Comeback Kazmir

The second of what will certainly be many disappointing post-season awards was given away last night when Mariano Rivera won the Comeback Player of the Year above the Indians' Scott Kazmir. The first disappointment was when Michael Brantley, who was clearly one of the top three defensive outfielders in the AL (1.000 FLD%, 11 Assists), didn't even make the qualifying round for a Gold Glove. As always, the media got caught up in New York hype and gave the award to Mo in an effort to continue piling on every single glorification possible for the retiring closer.

The purpose of having so many awards in baseball is so players in different situations can be celebrated for what makes them great. Instead of one MVP for all of baseball, there are MVPs in both league, Cy Young Awards, Relief Men of the Year, Gold Gloves, Sliver Sluggers and more All-Stars than ever before. For some reason, the media and managers who vote for these awards enjoy piling as many awards as possible onto the same players. Instead of actually giving the award to the most deserving player, travesties like Derek Jeter and Alex Rodriguez winning Gold Gloves (when they should have won lead gloves) happen all the time. Rivera taking this Comeback Player is very similar.

To begin, while Rivera did technically have a comeback from last season, it wasn't very impressive. First, he is the greatest relief pitcher in the history of professional baseball. There was no season he could have turned in for 2013 that would have been a surprise because of that. It is even less surprising when you consider why he missed 2012. He had a leg injury, not Tommy John surgery or a torn rotator cuff. With arm injuries, a pitcher would be expected to struggle, but a knee injury for a pitcher who throws one inning at a time should never be a major problem. 

Scott Kazmir on the other hand, was out of baseball. He had issues coming back from injury and pitched just a single inning in 2011 before he wasn't able to sign with any team and had to try the Independent leagues. He was a two time All-Star, but was never near being the best player in the league, let alone the best pitcher in baseball history. The fact that the Indians signed him at all was an incredible risk.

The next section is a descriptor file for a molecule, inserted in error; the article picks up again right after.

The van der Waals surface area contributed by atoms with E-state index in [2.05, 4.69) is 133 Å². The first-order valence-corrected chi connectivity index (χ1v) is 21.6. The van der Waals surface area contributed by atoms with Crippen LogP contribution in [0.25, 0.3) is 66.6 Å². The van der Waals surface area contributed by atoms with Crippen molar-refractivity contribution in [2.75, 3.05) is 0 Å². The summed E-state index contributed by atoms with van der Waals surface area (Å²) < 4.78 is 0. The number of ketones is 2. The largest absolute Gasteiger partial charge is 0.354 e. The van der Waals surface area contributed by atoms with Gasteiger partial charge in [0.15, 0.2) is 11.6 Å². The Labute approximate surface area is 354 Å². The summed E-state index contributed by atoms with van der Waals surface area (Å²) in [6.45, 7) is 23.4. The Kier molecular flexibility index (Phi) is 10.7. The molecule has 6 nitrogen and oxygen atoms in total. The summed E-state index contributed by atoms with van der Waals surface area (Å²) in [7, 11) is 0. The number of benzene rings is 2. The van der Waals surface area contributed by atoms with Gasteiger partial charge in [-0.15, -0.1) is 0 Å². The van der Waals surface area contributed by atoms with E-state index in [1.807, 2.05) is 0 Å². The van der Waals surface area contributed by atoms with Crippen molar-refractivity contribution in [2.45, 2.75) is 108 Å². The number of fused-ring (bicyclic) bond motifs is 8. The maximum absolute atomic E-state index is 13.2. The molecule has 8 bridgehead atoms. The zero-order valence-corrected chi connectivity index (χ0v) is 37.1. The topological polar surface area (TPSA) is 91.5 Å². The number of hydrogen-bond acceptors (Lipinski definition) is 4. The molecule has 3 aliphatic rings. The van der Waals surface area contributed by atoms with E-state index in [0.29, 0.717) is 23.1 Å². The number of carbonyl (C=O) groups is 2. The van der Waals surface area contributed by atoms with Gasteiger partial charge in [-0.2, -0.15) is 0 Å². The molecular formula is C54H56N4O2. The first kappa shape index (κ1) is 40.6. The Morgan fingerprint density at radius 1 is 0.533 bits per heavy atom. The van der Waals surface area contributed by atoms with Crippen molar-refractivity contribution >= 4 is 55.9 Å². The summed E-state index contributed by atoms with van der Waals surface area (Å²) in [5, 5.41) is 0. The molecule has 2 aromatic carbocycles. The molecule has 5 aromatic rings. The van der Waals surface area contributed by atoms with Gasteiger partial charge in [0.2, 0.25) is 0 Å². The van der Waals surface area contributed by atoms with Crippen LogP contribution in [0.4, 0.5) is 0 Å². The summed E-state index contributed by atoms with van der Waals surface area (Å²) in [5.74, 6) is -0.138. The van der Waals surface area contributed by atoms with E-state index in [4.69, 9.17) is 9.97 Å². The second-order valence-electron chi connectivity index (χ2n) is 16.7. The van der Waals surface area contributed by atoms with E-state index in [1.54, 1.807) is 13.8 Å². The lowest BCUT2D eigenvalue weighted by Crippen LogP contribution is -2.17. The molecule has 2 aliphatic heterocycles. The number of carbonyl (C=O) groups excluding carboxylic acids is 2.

Salary also shows something of expectations and there were certainly greater expectations for Rivera. He made $10 million for 2013, while Kazmir brought in the league minimum. The purpose of a Most Improved Player would be to exemplify the player that had the greatest difference between consecutive seasons, irrelevant of expectations and circumstances. Comeback Player of the Year is a little deeper. What did the player come back from? What did he do before he went out in the first place? What are the chances of him becoming a great player again?

As any high school math student could tell you, you can't divide by zero, so all of Kazmir's numbers are infinite increases over his missed 2012 season. Rivera did play some that season before tearing a ligament catching flies during batting practice. Because of that, it is interesting to look at the previous two seasons. Coming back from two years out of baseball is much more impressive than a one year comeback. Kazmir threw 1.2 innings and allowed five runs for an ERA of 27.00 over the past two seasons. It would be hard to find a player much lower than that. Rivera, on the other hand, saved 49 games in 73 games and held an ERA of 1.94 from 2011 through 2012. Just one year removed from an All-Star appearance and a top ten Cy Young finish, Rivera definitely started at a much higher point than Kazmir.

The second part of the equation is what they accomplished in the past season. Rivera obviously had the better year, saving 44 games 2.11 ERA and 6 Ks/BB. Scott Kazmir took a little longer to get used to Major League pitching, but ended up being the third best pitcher in the Indians staff and made 29 starts. His 4.04 ERA was his lowest full season ERA since 2008 and was strengthened by a strong September, despite throwing more innings than his past three seasons combined. He also threw almost 100 more innings than Rivera, greatly qualifying his ERA over the single inning reliever.

When it comes down to it, it seems obvious that according to the description of this particular award, Kazmir was the more qualified player. Rivera has already been made an All-Star this season, been given awards and presents from almost every single team in baseball and will likely receive Cy Young and Relief Man of the Year award votes as well. He will almost certainly enter the Hall of Fame on the first ballot and be considered forever as the man who became the greatest reliever in history with just one pitch. Couldn't the media look outside of their East Coast bias just once and spread things around a little bit? Rivera probably won't even remember this award in a week, but it would have commemorated a truly amazing comeback campaign for Scott Kazmir.

About Joseph Coblitz

Joseph is the primary writer and editor of BurningRiverBaseball.com and has been since it's inception in 2011. He is a graduate of the University of Akron and currently resides in Goodyear, Arizona.

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